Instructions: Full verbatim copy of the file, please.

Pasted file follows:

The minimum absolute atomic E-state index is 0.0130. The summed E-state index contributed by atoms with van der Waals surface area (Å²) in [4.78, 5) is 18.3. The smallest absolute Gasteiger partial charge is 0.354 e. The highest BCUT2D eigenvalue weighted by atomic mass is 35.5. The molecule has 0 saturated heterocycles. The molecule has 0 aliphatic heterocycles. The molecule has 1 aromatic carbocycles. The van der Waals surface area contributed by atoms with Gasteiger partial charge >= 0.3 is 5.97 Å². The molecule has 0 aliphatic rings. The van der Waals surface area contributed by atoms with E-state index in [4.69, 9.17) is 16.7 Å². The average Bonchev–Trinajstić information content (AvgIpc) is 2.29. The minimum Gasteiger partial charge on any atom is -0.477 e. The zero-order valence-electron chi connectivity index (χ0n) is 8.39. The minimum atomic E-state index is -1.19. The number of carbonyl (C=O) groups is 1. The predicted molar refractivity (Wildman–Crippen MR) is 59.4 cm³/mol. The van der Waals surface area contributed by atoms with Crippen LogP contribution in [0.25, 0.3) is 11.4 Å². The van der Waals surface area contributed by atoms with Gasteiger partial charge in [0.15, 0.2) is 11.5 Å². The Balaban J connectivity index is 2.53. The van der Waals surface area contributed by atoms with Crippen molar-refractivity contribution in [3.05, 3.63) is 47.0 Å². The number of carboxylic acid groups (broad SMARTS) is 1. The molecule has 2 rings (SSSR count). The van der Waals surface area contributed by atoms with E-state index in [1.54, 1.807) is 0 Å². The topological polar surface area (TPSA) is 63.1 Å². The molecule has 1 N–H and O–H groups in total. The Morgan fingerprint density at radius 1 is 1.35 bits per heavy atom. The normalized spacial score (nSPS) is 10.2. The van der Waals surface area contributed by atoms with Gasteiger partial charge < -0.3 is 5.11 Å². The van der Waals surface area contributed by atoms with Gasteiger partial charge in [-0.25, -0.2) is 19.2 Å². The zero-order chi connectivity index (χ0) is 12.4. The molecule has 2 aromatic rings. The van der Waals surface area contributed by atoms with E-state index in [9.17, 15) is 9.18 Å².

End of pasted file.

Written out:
The minimum absolute atomic E-state index is 0.0130. The summed E-state index contributed by atoms with van der Waals surface area (Å²) in [4.78, 5) is 18.3. The smallest absolute Gasteiger partial charge is 0.354 e. The highest BCUT2D eigenvalue weighted by atomic mass is 35.5. The molecule has 0 saturated heterocycles. The molecule has 0 aliphatic heterocycles. The molecule has 1 aromatic carbocycles. The van der Waals surface area contributed by atoms with Gasteiger partial charge >= 0.3 is 5.97 Å². The molecule has 0 aliphatic rings. The van der Waals surface area contributed by atoms with E-state index in [4.69, 9.17) is 16.7 Å². The average Bonchev–Trinajstić information content (AvgIpc) is 2.29. The minimum Gasteiger partial charge on any atom is -0.477 e. The zero-order valence-electron chi connectivity index (χ0n) is 8.39. The minimum atomic E-state index is -1.19. The number of carbonyl (C=O) groups is 1. The predicted molar refractivity (Wildman–Crippen MR) is 59.4 cm³/mol. The van der Waals surface area contributed by atoms with Crippen LogP contribution in [0.25, 0.3) is 11.4 Å². The van der Waals surface area contributed by atoms with Gasteiger partial charge in [0.15, 0.2) is 11.5 Å². The Balaban J connectivity index is 2.53. The van der Waals surface area contributed by atoms with Crippen molar-refractivity contribution in [3.05, 3.63) is 47.0 Å². The number of carboxylic acid groups (broad SMARTS) is 1. The molecule has 2 rings (SSSR count). The van der Waals surface area contributed by atoms with E-state index in [1.54, 1.807) is 0 Å². The topological polar surface area (TPSA) is 63.1 Å². The molecule has 1 N–H and O–H groups in total. The Morgan fingerprint density at radius 1 is 1.35 bits per heavy atom. The normalized spacial score (nSPS) is 10.2. The van der Waals surface area contributed by atoms with Gasteiger partial charge < -0.3 is 5.11 Å². The van der Waals surface area contributed by atoms with Gasteiger partial charge in [-0.25, -0.2) is 19.2 Å². The zero-order chi connectivity index (χ0) is 12.4. The molecule has 2 aromatic rings. The van der Waals surface area contributed by atoms with E-state index in [9.17, 15) is 9.18 Å².